Is It A Massacre if the Best Team Wins?

Call it The Mother’s Day Massacre if you want. The bottom line is this. The defending Eastern Conference champions Cleveland Cavaliers were blown out the gym with offense, defense, creativity and toughness. The Boston Celtics were exactly who the Boston Celtics have been all playoffs long- at least at home- and the LeBron-ettes had no answer for their depth and ball movement. They didn’t seem ready for the moment and like it or not, when LeBron has an off game, the Cavs are in no man’s land. They don’t have a second creator to carry the team during LeBron lulls. Their iso game is totally dependent upon him. The three ball in a frozen tundra is a bad sign the Cavs better hope was a one game hiccup. Otherwise, this is going to get ugly.

Cleveland is capable of winning four games in this series but not four games in a row because their defense is catastrophic. They defend with offense. They make buckets from behind the three point line forcing the other team to keep up with their scoring. Kevin Love, J.R. Smith, Kyle Korver defend at C-level. Plus the Celtics are just more athletic. The Cavs iso game can’t blow by the Celtics defenders and on defense the Celtics don’t have to double LeBron all the time. They can stay home. Which means the Cavs have to be a high shot making team or they have to exert a lot energy on the defensive end, something they haven’t done all year.

Cleveland’s defensive numbers in the playoffs are trash. They are the worst field goal percentage defense. They are the worst at steals. They are the third worst rebounding team. They have blocked 45 shots in the playoffs. The Celtics have blocked 61 shots.  The 2018 playoff teams that had a defensive rating equal to the Cavs or worse all lost in the first round. They didn’t have a LeBron James to erase a negative.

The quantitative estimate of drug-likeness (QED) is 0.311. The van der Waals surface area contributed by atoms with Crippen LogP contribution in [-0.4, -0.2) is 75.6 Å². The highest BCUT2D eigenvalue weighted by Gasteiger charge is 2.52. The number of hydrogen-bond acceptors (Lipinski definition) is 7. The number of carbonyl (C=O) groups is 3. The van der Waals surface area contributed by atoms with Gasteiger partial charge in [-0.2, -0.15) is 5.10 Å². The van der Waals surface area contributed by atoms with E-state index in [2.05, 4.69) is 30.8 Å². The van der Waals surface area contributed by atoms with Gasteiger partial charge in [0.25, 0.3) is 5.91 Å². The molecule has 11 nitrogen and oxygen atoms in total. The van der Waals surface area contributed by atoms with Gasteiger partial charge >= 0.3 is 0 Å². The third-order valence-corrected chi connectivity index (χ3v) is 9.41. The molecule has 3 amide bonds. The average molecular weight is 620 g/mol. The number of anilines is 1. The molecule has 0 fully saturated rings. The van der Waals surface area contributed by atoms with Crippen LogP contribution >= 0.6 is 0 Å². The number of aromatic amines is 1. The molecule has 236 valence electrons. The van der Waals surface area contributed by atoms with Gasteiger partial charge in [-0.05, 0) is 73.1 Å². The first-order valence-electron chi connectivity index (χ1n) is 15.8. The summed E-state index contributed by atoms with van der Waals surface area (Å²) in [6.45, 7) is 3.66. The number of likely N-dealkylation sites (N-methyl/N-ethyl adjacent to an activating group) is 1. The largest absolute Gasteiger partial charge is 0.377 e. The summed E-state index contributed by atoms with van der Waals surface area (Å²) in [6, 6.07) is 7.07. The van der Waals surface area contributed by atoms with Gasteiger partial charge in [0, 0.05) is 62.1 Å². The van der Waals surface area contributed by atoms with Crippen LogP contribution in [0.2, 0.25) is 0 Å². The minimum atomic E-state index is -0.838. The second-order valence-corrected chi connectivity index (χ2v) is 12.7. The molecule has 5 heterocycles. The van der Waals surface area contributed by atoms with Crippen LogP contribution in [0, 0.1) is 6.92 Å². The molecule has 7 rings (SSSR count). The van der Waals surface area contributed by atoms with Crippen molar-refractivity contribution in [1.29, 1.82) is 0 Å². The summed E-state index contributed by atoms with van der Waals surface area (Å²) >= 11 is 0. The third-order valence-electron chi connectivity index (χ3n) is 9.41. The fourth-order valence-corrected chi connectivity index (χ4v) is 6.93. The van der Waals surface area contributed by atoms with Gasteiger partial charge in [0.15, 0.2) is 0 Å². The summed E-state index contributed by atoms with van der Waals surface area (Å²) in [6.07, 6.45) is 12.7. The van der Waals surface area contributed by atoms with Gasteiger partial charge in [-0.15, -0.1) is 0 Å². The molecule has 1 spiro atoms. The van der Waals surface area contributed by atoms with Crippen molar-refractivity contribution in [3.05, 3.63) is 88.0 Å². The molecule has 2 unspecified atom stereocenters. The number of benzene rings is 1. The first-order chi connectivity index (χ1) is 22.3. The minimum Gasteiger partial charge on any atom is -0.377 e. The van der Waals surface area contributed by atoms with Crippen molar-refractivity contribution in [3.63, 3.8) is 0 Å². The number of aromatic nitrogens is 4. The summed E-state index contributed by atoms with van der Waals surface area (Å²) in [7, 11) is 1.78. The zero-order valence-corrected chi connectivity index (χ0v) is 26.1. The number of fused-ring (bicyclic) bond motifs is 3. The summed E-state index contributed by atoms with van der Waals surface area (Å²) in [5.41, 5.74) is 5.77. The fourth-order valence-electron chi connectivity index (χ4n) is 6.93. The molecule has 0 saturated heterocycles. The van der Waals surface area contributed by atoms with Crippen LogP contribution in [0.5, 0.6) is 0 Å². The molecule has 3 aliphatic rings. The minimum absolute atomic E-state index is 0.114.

The Celtics with the kids are a more athletic and more skilled team than the Cavaliers and those that believe they can win the series are betting on Jayson Tatum and Terry Rozier and Jaylen Brown having big games but it all comes down to can Al Horford play big on both ends. When Horford is throwback to Atlanta Hawks Horford the Cavs may just have to rotate a lot of Tristan Thompson because Kevin Love is going to make too many mistakes trying to cover Al Horford all over the court. And that is the essential problem.

Everyone knows what Cleveland’s game is. Rotate the ball around the perimeter and make shots. LeBron morphing into triple double LeBron. Get to the line early and often. That’s  how they win. All eyes on #23. More complicated are the Celtics. They can eek out a win in a variety of ways and you just don’t know who is going to be the offensive star. Yesterday it was Al Horford and Marcus Morris. On Tuesday, who knows?

That is the perfection about the Celtics in two parts.  One, they have zero fear of LeBron. They aren’t the weak Raptors. And two, they have so many talented (let’s count the lottery picks: Al Horford, Marcus Smart, Jaylen Brown, Jayson Tatum) players who can score, pass, create, iso, not iso, defend with their lateral quickness.

Ty Lue isn’t Brad Stevens. He isn’t a master schemer. He plays chess with LeBron and hopes it’s a good day for the group.

Perhaps it was a massacre on that binary level. The facts though. Last year, LeBron went into Boston for the first two games and cleaned their clock. Won game one by 13. Won game two by 44. Cavs victory in 5 games.  The last time LeBron lost Game 1 of an Eastern Conference Final he was wearing a Miami Heat uniform. He lost game one to the Pacers by 11 points, a game in which the Heat team shot 26% from three. (They shot 15.4% from three on Sunday). In Game 2 of that Pacers series, the Heat shot 40% from three and won the series in 6. That was LeBron’s last year in Miami, the last Heat Eastern Conference Finals.

History may not repeat itself. The Celtics lack a superstar but are a gritty defensive team with offense and great athleticism. The Cavaliers are inconsistent. Game 1 is Game 1. All the clichés apply. LeBron James has lost the first two games of a conference final and won. It happened 11 years ago against Detroit when he was 23 years old.

Different world. Different Boston. Harder challenge.